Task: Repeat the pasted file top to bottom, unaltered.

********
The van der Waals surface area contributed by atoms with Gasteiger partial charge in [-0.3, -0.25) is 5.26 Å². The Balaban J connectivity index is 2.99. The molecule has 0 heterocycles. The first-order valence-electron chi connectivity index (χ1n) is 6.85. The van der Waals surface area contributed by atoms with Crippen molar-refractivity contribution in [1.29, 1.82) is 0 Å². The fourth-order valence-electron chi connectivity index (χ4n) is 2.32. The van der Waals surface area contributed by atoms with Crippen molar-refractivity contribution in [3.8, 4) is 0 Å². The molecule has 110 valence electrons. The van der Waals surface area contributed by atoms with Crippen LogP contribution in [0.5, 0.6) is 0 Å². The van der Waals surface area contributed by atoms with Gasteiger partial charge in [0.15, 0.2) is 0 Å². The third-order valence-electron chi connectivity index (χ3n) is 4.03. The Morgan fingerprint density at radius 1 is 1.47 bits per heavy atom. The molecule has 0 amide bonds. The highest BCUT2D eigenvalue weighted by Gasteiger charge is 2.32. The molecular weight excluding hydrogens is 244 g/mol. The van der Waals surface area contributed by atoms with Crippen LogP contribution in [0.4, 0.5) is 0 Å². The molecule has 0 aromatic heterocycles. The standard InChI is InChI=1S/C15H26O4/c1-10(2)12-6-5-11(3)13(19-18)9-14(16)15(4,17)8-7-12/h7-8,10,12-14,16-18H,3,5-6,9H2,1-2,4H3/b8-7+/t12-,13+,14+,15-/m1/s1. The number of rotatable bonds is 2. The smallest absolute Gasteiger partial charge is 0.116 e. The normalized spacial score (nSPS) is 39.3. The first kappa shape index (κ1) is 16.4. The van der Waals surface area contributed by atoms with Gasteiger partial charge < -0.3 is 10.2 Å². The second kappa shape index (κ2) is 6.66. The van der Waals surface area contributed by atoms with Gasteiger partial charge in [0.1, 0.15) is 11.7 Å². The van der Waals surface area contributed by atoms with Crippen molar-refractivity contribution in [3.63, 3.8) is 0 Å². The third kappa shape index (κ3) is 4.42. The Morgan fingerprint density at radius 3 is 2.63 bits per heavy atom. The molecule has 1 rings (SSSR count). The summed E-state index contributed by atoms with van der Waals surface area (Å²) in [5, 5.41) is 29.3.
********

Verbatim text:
The van der Waals surface area contributed by atoms with Gasteiger partial charge in [-0.3, -0.25) is 5.26 Å². The Balaban J connectivity index is 2.99. The molecule has 0 heterocycles. The first-order valence-electron chi connectivity index (χ1n) is 6.85. The van der Waals surface area contributed by atoms with Crippen molar-refractivity contribution in [1.29, 1.82) is 0 Å². The fourth-order valence-electron chi connectivity index (χ4n) is 2.32. The van der Waals surface area contributed by atoms with Crippen molar-refractivity contribution in [3.8, 4) is 0 Å². The molecule has 110 valence electrons. The van der Waals surface area contributed by atoms with Crippen LogP contribution in [0.5, 0.6) is 0 Å². The van der Waals surface area contributed by atoms with Gasteiger partial charge in [0.15, 0.2) is 0 Å². The third-order valence-electron chi connectivity index (χ3n) is 4.03. The Morgan fingerprint density at radius 1 is 1.47 bits per heavy atom. The molecule has 0 amide bonds. The highest BCUT2D eigenvalue weighted by Gasteiger charge is 2.32. The molecular weight excluding hydrogens is 244 g/mol. The van der Waals surface area contributed by atoms with Crippen LogP contribution in [0.4, 0.5) is 0 Å². The molecule has 0 aromatic heterocycles. The standard InChI is InChI=1S/C15H26O4/c1-10(2)12-6-5-11(3)13(19-18)9-14(16)15(4,17)8-7-12/h7-8,10,12-14,16-18H,3,5-6,9H2,1-2,4H3/b8-7+/t12-,13+,14+,15-/m1/s1. The number of rotatable bonds is 2. The smallest absolute Gasteiger partial charge is 0.116 e. The normalized spacial score (nSPS) is 39.3. The first kappa shape index (κ1) is 16.4. The van der Waals surface area contributed by atoms with Gasteiger partial charge < -0.3 is 10.2 Å². The second kappa shape index (κ2) is 6.66. The van der Waals surface area contributed by atoms with Gasteiger partial charge in [0.1, 0.15) is 11.7 Å². The van der Waals surface area contributed by atoms with Crippen molar-refractivity contribution in [3.63, 3.8) is 0 Å². The third kappa shape index (κ3) is 4.42. The Morgan fingerprint density at radius 3 is 2.63 bits per heavy atom. The molecule has 1 rings (SSSR count). The summed E-state index contributed by atoms with van der Waals surface area (Å²) in [5, 5.41) is 29.3.